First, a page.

In 1953, the University of Houston offered televised distance learning via public television station KUHT. More than 100,000 semester hours have been taught on KUHT. The telephone was later used as a learning device by the University of Wisconsin in 1965. Three years later, Stanford University began the Stanford Instructional Television Network to teach engineering students.

You’ve Got Mail

1969 would prove to be the most pivotal year for distance learning—and the world. It was in that historical year that the US Department of Defense created ARPANET—a system of linked computers that allowed researchers to share information across distances. It evolved over the years, but it would be almost 30 years later that we all became, in some way, part of the Internet.

I’m a Phoenix!

The University of Phoenix was founded in 1976 and now offers distance and on-site learning for adults in more than 200 locations. Many more such institutions would spring up over the years with varying degrees of “respectability.” In 1985, Nova Southeastern University awards its first PhD earned through online education, in Computer and Information Sciences. America Online got in on the action in 1992, by establishing the Electronic Education Network, and offered a PhD in Integral Sciences. CALCampus, based in New Hampshire, first began total Internet-based learning in 1995 as, although it began offering distance learning courses as early as 1986 on systems such as CompuServe and GEnie.

That same year, Utah Governor Mark Leavitt met with Northern Arizona University President Clara Lovett and sparked the initial idea of a regional university. 19 state governors got together and in 1996 announced the creation of the Western Governors University to offer distance learning to a growing Western United States population that was spread across the much larger Mountain and Western states and out to the territories of Guam and the Northern Marianas in the Pacific. WGU is based n Salt Lake City, Utah, and as of 2012, has graduated 16,000 students.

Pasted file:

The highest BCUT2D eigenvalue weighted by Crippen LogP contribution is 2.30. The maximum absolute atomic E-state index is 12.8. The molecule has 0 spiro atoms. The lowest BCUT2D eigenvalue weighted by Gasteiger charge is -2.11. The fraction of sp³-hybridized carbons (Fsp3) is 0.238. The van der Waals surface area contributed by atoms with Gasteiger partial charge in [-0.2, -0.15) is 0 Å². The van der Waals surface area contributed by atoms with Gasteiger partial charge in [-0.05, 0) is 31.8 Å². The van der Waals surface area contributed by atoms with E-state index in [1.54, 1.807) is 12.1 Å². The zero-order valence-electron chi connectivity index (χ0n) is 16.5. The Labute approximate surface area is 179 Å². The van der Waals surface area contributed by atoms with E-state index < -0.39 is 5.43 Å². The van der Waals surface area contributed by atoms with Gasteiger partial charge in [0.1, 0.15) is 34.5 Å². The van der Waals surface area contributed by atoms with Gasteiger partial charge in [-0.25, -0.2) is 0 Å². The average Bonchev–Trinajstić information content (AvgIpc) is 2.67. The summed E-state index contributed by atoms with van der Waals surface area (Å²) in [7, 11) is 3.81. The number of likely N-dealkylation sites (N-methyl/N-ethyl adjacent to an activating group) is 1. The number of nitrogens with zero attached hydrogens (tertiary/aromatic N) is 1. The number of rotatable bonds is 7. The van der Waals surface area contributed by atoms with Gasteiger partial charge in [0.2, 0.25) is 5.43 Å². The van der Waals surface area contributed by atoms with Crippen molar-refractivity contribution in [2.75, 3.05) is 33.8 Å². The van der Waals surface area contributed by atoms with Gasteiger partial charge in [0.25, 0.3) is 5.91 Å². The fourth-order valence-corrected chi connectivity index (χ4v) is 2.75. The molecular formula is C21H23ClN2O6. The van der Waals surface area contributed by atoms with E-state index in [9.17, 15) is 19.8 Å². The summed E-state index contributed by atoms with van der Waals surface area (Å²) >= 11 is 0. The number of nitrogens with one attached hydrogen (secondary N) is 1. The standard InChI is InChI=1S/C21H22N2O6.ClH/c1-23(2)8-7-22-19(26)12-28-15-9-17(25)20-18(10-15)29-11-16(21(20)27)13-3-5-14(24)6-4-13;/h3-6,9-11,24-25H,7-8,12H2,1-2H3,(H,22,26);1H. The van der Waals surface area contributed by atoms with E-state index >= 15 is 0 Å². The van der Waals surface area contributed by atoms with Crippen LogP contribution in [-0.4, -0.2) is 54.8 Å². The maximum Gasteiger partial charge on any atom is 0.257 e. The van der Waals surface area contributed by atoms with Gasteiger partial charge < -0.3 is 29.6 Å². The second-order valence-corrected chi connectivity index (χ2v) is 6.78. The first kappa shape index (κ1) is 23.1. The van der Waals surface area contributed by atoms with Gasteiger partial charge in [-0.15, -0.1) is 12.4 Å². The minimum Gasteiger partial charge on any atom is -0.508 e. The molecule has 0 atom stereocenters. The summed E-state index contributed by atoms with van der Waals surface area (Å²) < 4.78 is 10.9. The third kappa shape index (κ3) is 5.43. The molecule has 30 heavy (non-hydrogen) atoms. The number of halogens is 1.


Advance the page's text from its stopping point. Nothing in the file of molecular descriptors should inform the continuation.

In 1999, online learning “tools,” such as Blackboard, came online. These tools would grow and expand and would help facilitate learning and instruction between teachers, students, and administration. In 2003, 81% of universities offered some sort of online coursework, and by 2012, that number jumped to 97%.

I don’t give a damn ’bout my reputation.
You’re living in the past, it’s a new generation…

Although online education sometimes gets a bad reputation, 83% of CEOs reported in 2010, that online education is just as credible as on-site education. Those students would be in good company. Many well-known personalities have earned degrees, or finished degrees, through online education. Amongst them: Steven Spielberg (CalState-Long Beach, film production, 2002), Dr. Shaquille O’Neal is “a Phoenix,” earning his MBA in 2005 and then earning a PhD in Education from Barry University, Arnold Schwarzenegger was an early proponent, taking online courses at the University of Wisconsin way back in 1979.

In 2009, David Nagel, writing for Campus Technology, reported that 5.5 million post-secondary students have taken some online courses and that by 2014 the number would jump to 22 million.

Just a Coupla MOOCs

Online education has now become available to the masses. Through a blend of licensed and non-licensed content, Massive Open Online Courses (MOOCs) have been available for the past few years. MOOCs (the term was first used by David Cormier of the University of Prince Edward Island in 2008) offer coursework and tests, but also create a shared community amongst its users. Several MOOCs are available on a paid and free basis and offer a variety of courses. Udacity and Coursera are just two. MOOCs aren’t limited only to post-secondary education, though. In November 2012, the University of Miami launched a high school MOOC as part of the Global Academy. Students can use it for SAT prep.

As a lifelong learner myself, I have had a varied experience with different forms of distance learning and I have developed a wide range of opinions about them.